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Article updated: 4/24/2013 10:53 AM

For South Elgin's Rodriguez, cheerleading a viable option

By John Radtke

Life is full of twists and turns.

Some create opportunity, some create torn ACLs.

South Elgin senior Kara Rodriguez can tell you all about both.

A multitalented and multisport athlete, Rodriguez spent the better part of her teen years to this point dreaming of playing softball in college on scholarship. No one questioned Rodriguez's ability to make that happen. In fact, before I knew her or had ever seen her play, when she played for the Fox Valley Renegades 14U travel team, I remember an umpire friend telling me Rodriguez was one of those "can't miss" prospects to play Division I softball. And that's when she was a catcher. She made the varsity as a freshman at South Elgin and hit .436. Another productive sophomore season had her on the fast track to become a highly recruited player.

But life takes the aforementioned twists and turns sometimes without asking us if we're ready for them, and that's what happened to Rodriguez on Sept. 28, 2011 in the South Elgin gym. A longtime high school and club cheerleader, Rodriguez came down from a routine and slipped on something that shouldn't have been on the mat.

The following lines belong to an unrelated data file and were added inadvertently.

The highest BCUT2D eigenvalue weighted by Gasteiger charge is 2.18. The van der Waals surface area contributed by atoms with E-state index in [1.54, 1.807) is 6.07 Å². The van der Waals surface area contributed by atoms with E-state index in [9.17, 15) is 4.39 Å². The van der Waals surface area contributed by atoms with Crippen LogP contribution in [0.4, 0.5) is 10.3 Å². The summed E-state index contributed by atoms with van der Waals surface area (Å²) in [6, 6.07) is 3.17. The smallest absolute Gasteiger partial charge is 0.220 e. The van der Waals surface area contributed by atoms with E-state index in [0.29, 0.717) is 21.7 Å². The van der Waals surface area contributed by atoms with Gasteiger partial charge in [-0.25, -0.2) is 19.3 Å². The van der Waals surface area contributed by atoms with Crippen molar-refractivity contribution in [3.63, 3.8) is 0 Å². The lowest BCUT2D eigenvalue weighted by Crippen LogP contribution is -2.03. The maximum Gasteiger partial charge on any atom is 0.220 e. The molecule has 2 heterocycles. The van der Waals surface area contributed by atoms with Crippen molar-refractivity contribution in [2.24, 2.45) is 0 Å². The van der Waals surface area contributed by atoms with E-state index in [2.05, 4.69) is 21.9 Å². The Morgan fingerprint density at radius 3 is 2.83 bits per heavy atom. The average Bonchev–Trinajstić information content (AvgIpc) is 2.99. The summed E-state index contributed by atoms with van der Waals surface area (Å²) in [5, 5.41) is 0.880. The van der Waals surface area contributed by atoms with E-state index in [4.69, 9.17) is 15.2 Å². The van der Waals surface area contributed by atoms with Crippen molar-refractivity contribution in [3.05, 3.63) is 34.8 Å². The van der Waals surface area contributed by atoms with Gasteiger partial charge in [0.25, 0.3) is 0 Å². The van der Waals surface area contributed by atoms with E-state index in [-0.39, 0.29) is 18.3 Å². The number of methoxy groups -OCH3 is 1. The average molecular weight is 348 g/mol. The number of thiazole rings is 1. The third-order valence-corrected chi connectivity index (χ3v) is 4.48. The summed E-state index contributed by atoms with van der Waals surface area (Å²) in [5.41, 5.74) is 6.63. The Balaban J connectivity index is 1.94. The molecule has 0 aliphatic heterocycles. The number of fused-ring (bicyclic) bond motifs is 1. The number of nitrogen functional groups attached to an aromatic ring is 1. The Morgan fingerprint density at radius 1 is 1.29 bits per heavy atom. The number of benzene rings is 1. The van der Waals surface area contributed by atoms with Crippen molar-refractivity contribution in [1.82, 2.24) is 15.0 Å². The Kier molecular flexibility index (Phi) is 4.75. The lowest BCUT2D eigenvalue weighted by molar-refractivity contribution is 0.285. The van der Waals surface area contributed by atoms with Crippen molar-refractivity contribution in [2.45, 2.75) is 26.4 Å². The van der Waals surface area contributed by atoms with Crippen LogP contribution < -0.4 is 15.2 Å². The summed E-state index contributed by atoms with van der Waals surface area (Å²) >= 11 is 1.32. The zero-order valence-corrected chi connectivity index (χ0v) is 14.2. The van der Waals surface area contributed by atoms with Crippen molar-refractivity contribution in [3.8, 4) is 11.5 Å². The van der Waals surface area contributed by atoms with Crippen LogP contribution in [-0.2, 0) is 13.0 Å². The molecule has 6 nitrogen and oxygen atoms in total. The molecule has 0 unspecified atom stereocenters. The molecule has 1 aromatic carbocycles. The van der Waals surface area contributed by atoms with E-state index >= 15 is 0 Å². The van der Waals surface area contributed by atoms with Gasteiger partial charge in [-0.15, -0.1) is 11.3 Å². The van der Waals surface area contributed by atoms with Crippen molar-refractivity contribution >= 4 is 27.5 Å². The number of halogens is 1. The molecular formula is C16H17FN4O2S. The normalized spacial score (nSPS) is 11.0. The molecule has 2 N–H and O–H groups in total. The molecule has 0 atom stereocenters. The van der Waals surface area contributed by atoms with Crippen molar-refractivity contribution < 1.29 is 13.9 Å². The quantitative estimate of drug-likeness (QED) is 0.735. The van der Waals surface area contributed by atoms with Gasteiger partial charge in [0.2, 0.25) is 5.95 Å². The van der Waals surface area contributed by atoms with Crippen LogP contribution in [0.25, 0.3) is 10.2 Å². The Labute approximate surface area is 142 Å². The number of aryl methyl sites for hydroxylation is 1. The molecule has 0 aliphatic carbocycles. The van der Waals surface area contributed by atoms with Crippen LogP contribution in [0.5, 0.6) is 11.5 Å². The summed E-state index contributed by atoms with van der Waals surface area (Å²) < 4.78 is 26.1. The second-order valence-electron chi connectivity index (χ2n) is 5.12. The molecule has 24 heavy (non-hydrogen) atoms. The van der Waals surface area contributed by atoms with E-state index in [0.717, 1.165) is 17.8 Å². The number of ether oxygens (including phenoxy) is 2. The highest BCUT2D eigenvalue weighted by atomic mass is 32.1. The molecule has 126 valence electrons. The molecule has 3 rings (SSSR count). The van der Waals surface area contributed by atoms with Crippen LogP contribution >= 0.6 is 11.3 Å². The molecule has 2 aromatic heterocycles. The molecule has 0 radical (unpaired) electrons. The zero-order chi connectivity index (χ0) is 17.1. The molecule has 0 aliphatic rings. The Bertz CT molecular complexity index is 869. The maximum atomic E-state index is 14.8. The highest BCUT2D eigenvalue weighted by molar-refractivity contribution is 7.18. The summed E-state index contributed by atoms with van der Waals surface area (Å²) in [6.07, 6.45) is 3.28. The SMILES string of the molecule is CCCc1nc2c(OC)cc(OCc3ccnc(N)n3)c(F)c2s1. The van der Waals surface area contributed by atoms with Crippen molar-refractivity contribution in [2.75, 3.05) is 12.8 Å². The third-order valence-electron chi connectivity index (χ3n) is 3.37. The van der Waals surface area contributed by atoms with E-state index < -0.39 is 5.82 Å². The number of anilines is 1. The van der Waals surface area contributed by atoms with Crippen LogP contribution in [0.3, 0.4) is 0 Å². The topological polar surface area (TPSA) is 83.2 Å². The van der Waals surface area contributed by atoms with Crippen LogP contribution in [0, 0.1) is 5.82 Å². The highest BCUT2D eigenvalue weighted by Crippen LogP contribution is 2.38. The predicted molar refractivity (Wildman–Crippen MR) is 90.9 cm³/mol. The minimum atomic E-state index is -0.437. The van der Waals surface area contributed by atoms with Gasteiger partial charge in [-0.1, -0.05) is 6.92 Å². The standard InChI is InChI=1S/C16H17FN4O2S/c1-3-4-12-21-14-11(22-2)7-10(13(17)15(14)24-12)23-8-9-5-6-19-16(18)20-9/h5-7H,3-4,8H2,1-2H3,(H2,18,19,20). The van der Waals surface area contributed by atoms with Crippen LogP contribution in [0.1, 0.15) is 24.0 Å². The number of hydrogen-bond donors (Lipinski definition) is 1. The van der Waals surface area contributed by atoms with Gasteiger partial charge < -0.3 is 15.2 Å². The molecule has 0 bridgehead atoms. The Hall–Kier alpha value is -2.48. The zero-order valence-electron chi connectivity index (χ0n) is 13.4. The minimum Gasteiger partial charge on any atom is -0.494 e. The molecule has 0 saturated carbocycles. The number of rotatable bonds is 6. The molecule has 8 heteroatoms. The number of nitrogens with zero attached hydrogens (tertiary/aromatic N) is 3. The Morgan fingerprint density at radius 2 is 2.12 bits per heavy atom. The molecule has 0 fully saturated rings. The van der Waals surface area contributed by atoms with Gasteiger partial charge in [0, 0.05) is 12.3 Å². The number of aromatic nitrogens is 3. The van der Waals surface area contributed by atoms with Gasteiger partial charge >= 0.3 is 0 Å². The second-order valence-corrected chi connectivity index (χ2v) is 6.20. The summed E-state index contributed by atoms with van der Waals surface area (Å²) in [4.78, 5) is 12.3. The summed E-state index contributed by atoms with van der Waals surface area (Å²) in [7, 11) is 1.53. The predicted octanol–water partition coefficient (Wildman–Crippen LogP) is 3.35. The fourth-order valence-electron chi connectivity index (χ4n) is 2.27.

And just like that a torn ACL changed her future.

She not only had to miss the 2011-12 basketball season, where she would have been a starter for the Storm, but she also missed the prime softball recruiting period for high school juniors.

She came back strong, playing for coach Jason Schaal's softball team last spring, Tim Prendergast's basketball team this winter and, of course, returned to cheerleading for South Elgin football as well as with her club team, the All-Star Rebels in Geneva.

But softball interest waned. Not because she was any less of a player after the injury, but because of the timing more than anything. There was enough interest from a Division II school in Colorado that she visited but when it came down to it, that school chose to make offers to other athletes ahead of Rodriguez. Wisconsin-Parkside offered, but here's where this story also becomes one of maturity. As badly as Rodriguez wanted to play softball in college, Parkside didn't offer her academic love -- broadcast communications -- as a major. Her teacher in that department at South Elgin, a guy named Ben Erickson who knows a little about athletes, will be the first to tell you that Rodriguez is every bit as talented in the classroom, and in that specific field, as she is on a softball field, a basketball court or in a cheerleading uniform.